February, 2004, Vol. 04, Issue 02
Addressing the Skeptics, Part II
By John Upledger, DO, OMM
Editor's note: A few months ago, Massage Today received two letters in response to Dr. Upledger's April 2003 ("Cell Talk" www.massagetoday.com/archives/2003/04/10.html) and May 2003 ("Applications of CranioSacral Therapy in Newborns and Infants" www.massagetoday.com/archives/2003/05/08.html) articles, respectively.
This is the second letter and Dr.Upledger's response. Part I of this installment appeared in the January issue (www.massagetoday.com/archives/2004/01/11.html). Letters have been edited for space and clarity.
I read with alarm Dr. Upledger's article, "Applications of CranioSacral Therapy in Newborns and Infants."
Far from being "proven effective," multiple studies to date show CranioSacral Therapy (CST) ineffective, with no ability to reliably detect a craniosacral rhythm.1,2 Furthermore, his conclusion that autism is related to a craniosacral system dysfunction disagrees with the other dysmorphic features of autism:3 higher rates among twins and males with other genetic markers;4,5 immunological indicators;6 and cerebral blood flow anomalies.7
While it's plausible that cranial misalignment may cause neurological problems that could be addressed by CST at an early age, there's no reliable evidence yet to suggest this. Presenting speculation as fact is, at best, misleading and premature. With a growing body of evidence showing CST ineffective in adults, Dr. Upledger needs solid proof before parents place their children's neurological futures in the hands of CST practitioners, or therapists spend large amounts of money learning techniques that have been repeatedly shown not to work.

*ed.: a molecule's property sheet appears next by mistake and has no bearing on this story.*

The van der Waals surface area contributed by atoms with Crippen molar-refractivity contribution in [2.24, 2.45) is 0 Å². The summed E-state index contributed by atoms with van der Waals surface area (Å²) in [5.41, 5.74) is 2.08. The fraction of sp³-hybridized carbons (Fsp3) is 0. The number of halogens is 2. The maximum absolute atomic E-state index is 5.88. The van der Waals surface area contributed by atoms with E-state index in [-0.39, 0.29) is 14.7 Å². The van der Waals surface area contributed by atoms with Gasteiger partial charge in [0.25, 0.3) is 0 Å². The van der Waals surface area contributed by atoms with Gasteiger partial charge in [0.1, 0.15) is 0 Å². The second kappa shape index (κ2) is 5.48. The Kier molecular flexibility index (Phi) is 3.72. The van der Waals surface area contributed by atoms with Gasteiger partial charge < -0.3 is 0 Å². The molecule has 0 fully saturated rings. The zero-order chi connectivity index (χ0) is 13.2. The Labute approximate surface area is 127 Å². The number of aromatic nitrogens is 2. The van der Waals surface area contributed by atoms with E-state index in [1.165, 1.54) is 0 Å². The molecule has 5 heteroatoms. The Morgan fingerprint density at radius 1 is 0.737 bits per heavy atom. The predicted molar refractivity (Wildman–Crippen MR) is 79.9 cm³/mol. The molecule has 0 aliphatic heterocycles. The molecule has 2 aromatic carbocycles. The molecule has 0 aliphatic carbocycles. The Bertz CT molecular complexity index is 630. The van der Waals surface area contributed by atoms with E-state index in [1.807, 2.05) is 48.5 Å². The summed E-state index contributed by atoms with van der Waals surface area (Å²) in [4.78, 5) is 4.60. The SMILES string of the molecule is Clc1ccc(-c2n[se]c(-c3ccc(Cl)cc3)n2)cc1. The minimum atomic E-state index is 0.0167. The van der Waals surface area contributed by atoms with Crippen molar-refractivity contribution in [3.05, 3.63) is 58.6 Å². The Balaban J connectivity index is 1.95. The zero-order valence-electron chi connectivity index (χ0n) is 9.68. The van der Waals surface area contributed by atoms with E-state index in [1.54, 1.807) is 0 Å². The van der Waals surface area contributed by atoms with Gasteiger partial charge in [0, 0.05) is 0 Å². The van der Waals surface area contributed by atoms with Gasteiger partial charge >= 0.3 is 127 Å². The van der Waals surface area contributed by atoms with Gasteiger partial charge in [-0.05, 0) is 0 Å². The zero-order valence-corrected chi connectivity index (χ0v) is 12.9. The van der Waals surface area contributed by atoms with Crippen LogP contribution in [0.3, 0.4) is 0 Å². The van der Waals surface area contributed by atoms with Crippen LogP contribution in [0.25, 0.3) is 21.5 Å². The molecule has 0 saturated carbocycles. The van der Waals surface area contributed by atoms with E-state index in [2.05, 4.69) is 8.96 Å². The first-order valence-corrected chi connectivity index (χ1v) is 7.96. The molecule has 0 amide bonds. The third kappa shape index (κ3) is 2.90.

Mark G. Woodruff, BS, LMT, NCTMB, CHt
Author's note: In 1995, I wrote a summary of the research that had been done to date that involves the craniosacral system and related therapy. This monograph, entitled "Research and Observations Support the Existence of a Craniosacral System," can be obtained from The Upledger Institute at (561) 622-4334, and is also available online at www.upledger.com/news/p-mon.htm.
Click here for previous articles by John Upledger, DO, OMM.